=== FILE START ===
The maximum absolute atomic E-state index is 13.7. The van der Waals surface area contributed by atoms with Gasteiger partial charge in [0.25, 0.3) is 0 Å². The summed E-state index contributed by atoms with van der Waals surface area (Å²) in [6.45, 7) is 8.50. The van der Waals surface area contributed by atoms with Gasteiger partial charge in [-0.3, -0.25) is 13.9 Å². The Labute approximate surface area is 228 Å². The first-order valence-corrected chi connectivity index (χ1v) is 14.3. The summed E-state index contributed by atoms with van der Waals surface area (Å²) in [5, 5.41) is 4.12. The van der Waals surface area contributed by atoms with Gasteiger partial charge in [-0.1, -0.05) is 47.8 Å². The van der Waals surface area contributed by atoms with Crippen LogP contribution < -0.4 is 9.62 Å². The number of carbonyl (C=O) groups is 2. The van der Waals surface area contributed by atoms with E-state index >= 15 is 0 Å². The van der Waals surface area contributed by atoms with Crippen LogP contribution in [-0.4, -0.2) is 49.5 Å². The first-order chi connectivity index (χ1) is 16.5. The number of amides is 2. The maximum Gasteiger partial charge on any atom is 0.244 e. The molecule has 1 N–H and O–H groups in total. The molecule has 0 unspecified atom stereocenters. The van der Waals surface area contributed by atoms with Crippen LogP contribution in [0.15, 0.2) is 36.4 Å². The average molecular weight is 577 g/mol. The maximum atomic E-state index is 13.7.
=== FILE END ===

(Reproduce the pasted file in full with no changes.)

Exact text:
The maximum absolute atomic E-state index is 13.7. The van der Waals surface area contributed by atoms with Gasteiger partial charge in [0.25, 0.3) is 0 Å². The summed E-state index contributed by atoms with van der Waals surface area (Å²) in [6.45, 7) is 8.50. The van der Waals surface area contributed by atoms with Gasteiger partial charge in [-0.3, -0.25) is 13.9 Å². The Labute approximate surface area is 228 Å². The first-order valence-corrected chi connectivity index (χ1v) is 14.3. The summed E-state index contributed by atoms with van der Waals surface area (Å²) in [5, 5.41) is 4.12. The van der Waals surface area contributed by atoms with Gasteiger partial charge in [-0.1, -0.05) is 47.8 Å². The van der Waals surface area contributed by atoms with Crippen LogP contribution < -0.4 is 9.62 Å². The number of carbonyl (C=O) groups is 2. The van der Waals surface area contributed by atoms with E-state index >= 15 is 0 Å². The van der Waals surface area contributed by atoms with Crippen LogP contribution in [-0.4, -0.2) is 49.5 Å². The first-order chi connectivity index (χ1) is 16.5. The number of amides is 2. The maximum Gasteiger partial charge on any atom is 0.244 e. The molecule has 1 N–H and O–H groups in total. The molecule has 0 unspecified atom stereocenters. The van der Waals surface area contributed by atoms with Crippen LogP contribution in [0.15, 0.2) is 36.4 Å². The average molecular weight is 577 g/mol. The maximum atomic E-state index is 13.7.